@bobpell sounds like a new bug species.
Does it happen 1/4 times by just new patch > save > close > reopen?
Please give more info on your screen and GPU setup? Screensaver? Are there other things running doing sth related to the screen?
Does it happen after waking up or hybernating > saving the patch > reopening?
@jameslo the bigger the window,
the higher the frequency-resolution,
and the lower time-resolution are becoming !?
@Blair blocksize=windowsize, isn't it the same?
not sure if this is correct:
my guess: upsampling pre-fft could help ?
yes, downloading patches works here.
and a version with simple fix: latency-tester2.pd
To find new adress of broken links to forum threads:
do an online search with "thread title site:pdpatchrepo.info"
The thread about this:
yes, Katja's meter measures 1 sample latency additionally, so real latency is -1 sample.
here are threads of other forums:
and an older comparision:
parts 1 2 3:
the patch looks legit:
in Real Life latency occurs in every part: converter, port, driver / os, pd.
Linux can be set up to be very responsive on audio with realtime-priority ect. (how can this be done in Win?)
USB(1 and 2) introduces 1 or 2 ms of fixed latency.
RME pci(e) cards are the fastest hardware and drivers you can get (Linux too). Marian could be sameish (no Linux, last time I asked).
Today there are USB3 / Thunderbold, too - but don't know about their latency.
If you have headroom, 96k should be faster.
Because of the complexity of the chain, I would be surprised if latency would be same anytime, or to put it differently:
If the patch relies on it, I'd do the measurement each time on startup (with a free io channel or switching patchbay), even more in a live-concert. But empiricism on your system could disprove it, - and now I realize that this actually is your question, but no, I can not share experience on reliability of latency in Windows.
@jameslo which post of katjav are you referring to?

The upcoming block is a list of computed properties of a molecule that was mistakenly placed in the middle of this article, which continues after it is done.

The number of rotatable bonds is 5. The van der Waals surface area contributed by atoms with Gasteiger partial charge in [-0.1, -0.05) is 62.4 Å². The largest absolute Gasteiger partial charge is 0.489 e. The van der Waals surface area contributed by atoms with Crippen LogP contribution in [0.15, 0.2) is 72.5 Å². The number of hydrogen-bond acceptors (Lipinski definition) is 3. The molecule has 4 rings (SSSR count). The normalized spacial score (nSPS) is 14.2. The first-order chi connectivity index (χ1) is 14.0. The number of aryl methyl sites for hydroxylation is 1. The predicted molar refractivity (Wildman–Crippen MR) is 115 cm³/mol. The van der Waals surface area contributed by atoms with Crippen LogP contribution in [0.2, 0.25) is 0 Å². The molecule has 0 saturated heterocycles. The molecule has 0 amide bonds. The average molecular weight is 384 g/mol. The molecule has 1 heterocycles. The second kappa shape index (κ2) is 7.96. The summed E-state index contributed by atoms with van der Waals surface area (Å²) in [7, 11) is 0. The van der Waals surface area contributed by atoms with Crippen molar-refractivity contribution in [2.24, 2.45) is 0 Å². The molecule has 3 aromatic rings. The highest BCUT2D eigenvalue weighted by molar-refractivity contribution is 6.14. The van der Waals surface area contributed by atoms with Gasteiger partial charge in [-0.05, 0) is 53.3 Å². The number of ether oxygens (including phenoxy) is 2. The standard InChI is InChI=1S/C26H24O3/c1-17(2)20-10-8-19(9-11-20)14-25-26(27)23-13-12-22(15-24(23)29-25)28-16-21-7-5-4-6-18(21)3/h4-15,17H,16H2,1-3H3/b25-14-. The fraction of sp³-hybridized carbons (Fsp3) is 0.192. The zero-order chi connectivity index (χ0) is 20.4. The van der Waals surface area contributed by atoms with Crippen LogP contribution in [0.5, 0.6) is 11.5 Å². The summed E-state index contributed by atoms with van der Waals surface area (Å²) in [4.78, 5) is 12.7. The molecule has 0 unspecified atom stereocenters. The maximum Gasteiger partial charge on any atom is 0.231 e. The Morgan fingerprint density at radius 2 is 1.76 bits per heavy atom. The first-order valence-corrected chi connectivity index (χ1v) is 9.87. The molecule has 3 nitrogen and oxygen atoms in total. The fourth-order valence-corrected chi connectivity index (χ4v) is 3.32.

Recurrently there has been some conversation about latency on the pd-list.
i want to validate an idea before making it in hardware
Beware there are differences in analog and digital world.
Pd is probably not the right tool for this. Better use analog circuit simulation, such as LTspice?
To give you even more options:
If you want to patch everything in PD but no hardware change, you could connect an old laptop, or Bela (Beagle Board) or Pi and Arduino via USB (as virtual serial port) and use Firmata or PDuino (available in Deken) to access Arduino's GPIOs from PD.
Not sure if this is the case for the async PWM. (But you could add that function as exception on the Arduino side with input from serial.)
What speed is the PWM? Higher than audio Niquist (probably yes)?
Else you could just do PWM in PD.
Most, if not all popular (micro)controllers provide asynchronous PWM-pins today. Read the datasheets.
Did you already search your answers?
There should be many examples for, PD <-> GPIOs on Bela, as this is what it's all about.
reason for this inefficiency is that my knowledge is fairly limited on these platforms.
Maybe decide for one board (or an old laptop with comport) for all projects, and grow with it.
alternating between channels and treating them as 4 mono systems
A static multichannel installation? Sound is not panning across the speakers? Strictly alternating on/off, not panned in-between?
What is your wish for Pd? Please elaborate.
EDIT fixed the mapping equation
don't understand but maybe this helps:
[mtof] and [mtof~] conversion from midi-note-value to Hz
equation for linear mapping:
y = ( (c-d) / (a-b) ) * (x-a) + c
where x is input
a-b input range
c-d output range.
[phasor~] [*~ 2] [-~ 1] [abs~]
[phasor~] [-~ 0.5] [*~ 1e+30] [clip~ -1 1]
splitting a signal at zero-crossing would be
[min~ 0] [max~ 0]
(there might occur aliasing at the output... if this is too noisy maybe oversample, and or filter it or use a bandlimited waveform)